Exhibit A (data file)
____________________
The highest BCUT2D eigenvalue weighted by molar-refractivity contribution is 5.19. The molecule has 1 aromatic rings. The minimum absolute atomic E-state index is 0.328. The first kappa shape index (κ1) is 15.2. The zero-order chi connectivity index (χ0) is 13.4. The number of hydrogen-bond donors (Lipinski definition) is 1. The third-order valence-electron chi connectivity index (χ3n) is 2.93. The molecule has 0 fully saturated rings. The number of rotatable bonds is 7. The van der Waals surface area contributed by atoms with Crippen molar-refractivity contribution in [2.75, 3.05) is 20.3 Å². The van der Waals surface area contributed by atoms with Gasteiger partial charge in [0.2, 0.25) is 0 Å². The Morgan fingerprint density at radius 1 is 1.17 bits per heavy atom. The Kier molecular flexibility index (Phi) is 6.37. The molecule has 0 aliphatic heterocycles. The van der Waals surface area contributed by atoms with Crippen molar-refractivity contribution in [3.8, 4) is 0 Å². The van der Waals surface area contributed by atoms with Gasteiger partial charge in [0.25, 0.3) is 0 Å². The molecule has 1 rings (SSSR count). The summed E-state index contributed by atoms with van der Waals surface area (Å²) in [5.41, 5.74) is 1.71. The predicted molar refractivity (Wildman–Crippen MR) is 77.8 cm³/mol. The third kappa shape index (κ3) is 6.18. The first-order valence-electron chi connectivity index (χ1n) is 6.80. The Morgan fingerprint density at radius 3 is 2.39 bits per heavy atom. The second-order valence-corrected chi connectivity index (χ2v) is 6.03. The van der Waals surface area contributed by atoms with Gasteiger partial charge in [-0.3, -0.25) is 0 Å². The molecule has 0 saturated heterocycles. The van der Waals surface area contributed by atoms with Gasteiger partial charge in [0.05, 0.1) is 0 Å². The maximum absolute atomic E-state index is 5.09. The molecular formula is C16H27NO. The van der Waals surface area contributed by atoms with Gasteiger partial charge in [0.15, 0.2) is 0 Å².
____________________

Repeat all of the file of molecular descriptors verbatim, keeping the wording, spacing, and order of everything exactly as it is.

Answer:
The highest BCUT2D eigenvalue weighted by molar-refractivity contribution is 5.19. The molecule has 1 aromatic rings. The minimum absolute atomic E-state index is 0.328. The first kappa shape index (κ1) is 15.2. The zero-order chi connectivity index (χ0) is 13.4. The number of hydrogen-bond donors (Lipinski definition) is 1. The third-order valence-electron chi connectivity index (χ3n) is 2.93. The molecule has 0 fully saturated rings. The number of rotatable bonds is 7. The van der Waals surface area contributed by atoms with Crippen molar-refractivity contribution in [2.75, 3.05) is 20.3 Å². The van der Waals surface area contributed by atoms with Gasteiger partial charge in [0.2, 0.25) is 0 Å². The Morgan fingerprint density at radius 1 is 1.17 bits per heavy atom. The Kier molecular flexibility index (Phi) is 6.37. The molecule has 0 aliphatic heterocycles. The van der Waals surface area contributed by atoms with Crippen molar-refractivity contribution in [3.8, 4) is 0 Å². The van der Waals surface area contributed by atoms with Gasteiger partial charge in [0.25, 0.3) is 0 Å². The molecule has 1 rings (SSSR count). The summed E-state index contributed by atoms with van der Waals surface area (Å²) in [5.41, 5.74) is 1.71. The predicted molar refractivity (Wildman–Crippen MR) is 77.8 cm³/mol. The third kappa shape index (κ3) is 6.18. The first-order valence-electron chi connectivity index (χ1n) is 6.80. The Morgan fingerprint density at radius 3 is 2.39 bits per heavy atom. The second-order valence-corrected chi connectivity index (χ2v) is 6.03. The van der Waals surface area contributed by atoms with Gasteiger partial charge in [-0.3, -0.25) is 0 Å². The molecule has 0 saturated heterocycles. The van der Waals surface area contributed by atoms with Gasteiger partial charge in [0.05, 0.1) is 0 Å². The maximum absolute atomic E-state index is 5.09. The molecular formula is C16H27NO. The van der Waals surface area contributed by atoms with Gasteiger partial charge in [0.15, 0.2) is 0 Å².